For example, the purpose of the American Academy of Orthopaedic Surgeons' Diversity Committee is to increase diversity in the organization's membership and to educate members on culturally responsible care, Dr. Jimenez said. The academy offers a program for physicians entitled "Are you culturally competent?" which includes an interactive computer program that walks physicians through a set of case studies. The studies quiz physicians on practical cultural issues they might not otherwise consider when dealing with patients.

The academy also honors a physician each year for his or her commitment to diversity in orthopedics. This year, the award went to orthopedic surgeon Laura Tosi, MD, director of the bone health program at Children's National Medical Center in Washington, D.C. Dr. Tosi has been active in encouraging women and minorities to pursue orthopedic surgery as a specialty.

"The reality is most orthopedic surgeons are men, and they are white, and that doesn't represent America anymore," Dr. Tosi said. "Patients feel more comfortable if they can speak to their physician in their own language and see a doctor from their own culture. You can't provide a perfect language or cultural match for everyone, but it's excellent to try."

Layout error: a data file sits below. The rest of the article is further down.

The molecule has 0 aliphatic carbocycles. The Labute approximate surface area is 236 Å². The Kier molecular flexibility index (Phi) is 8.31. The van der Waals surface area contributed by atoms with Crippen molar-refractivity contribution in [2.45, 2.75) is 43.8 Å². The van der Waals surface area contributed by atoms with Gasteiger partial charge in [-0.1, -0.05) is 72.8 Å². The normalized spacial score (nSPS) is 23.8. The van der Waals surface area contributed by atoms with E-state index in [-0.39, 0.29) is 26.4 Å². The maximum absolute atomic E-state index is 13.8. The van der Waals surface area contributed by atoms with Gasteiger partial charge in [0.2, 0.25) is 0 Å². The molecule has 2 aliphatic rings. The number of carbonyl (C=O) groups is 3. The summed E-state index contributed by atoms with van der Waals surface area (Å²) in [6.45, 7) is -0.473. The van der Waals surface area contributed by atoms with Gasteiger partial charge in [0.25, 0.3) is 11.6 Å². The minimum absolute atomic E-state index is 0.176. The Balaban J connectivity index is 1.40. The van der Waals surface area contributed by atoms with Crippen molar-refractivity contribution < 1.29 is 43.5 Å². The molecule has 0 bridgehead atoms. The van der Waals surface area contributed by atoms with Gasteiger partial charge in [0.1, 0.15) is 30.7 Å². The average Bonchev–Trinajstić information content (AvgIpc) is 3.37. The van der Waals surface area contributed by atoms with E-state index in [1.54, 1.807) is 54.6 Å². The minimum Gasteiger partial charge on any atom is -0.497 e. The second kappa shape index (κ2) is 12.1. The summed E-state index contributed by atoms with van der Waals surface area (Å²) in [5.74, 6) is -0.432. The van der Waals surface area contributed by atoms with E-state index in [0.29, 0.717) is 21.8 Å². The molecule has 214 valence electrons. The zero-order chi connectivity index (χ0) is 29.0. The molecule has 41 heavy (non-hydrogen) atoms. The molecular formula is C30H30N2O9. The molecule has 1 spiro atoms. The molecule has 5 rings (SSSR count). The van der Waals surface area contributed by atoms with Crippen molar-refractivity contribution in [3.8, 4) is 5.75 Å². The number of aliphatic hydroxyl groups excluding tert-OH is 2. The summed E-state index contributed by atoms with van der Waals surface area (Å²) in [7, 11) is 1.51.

Hiring a minority or female physician doesn't automatically mean everything will work out perfectly, of course. There are side effects that could occur, such as a segment of your patient population only wanting to see the new physician, Mosley said.

But from a diversity and business perspective, these might not be bad issues to have.

"When I went into orthopedics, most women went into pediatrics, where we got pigeonholed a bit," Dr. Tosi said. "Certainly it's exciting to see young women now feeling that all fields are open to them."

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Physicians by race/ethnicity

The AMA tracks race and ethnicity data for physicians around the country. As of 2003, it had information on more than 570,000 doctors. There remain nearly 300,000 physicians, who have not yet been queried, or have not yet responded.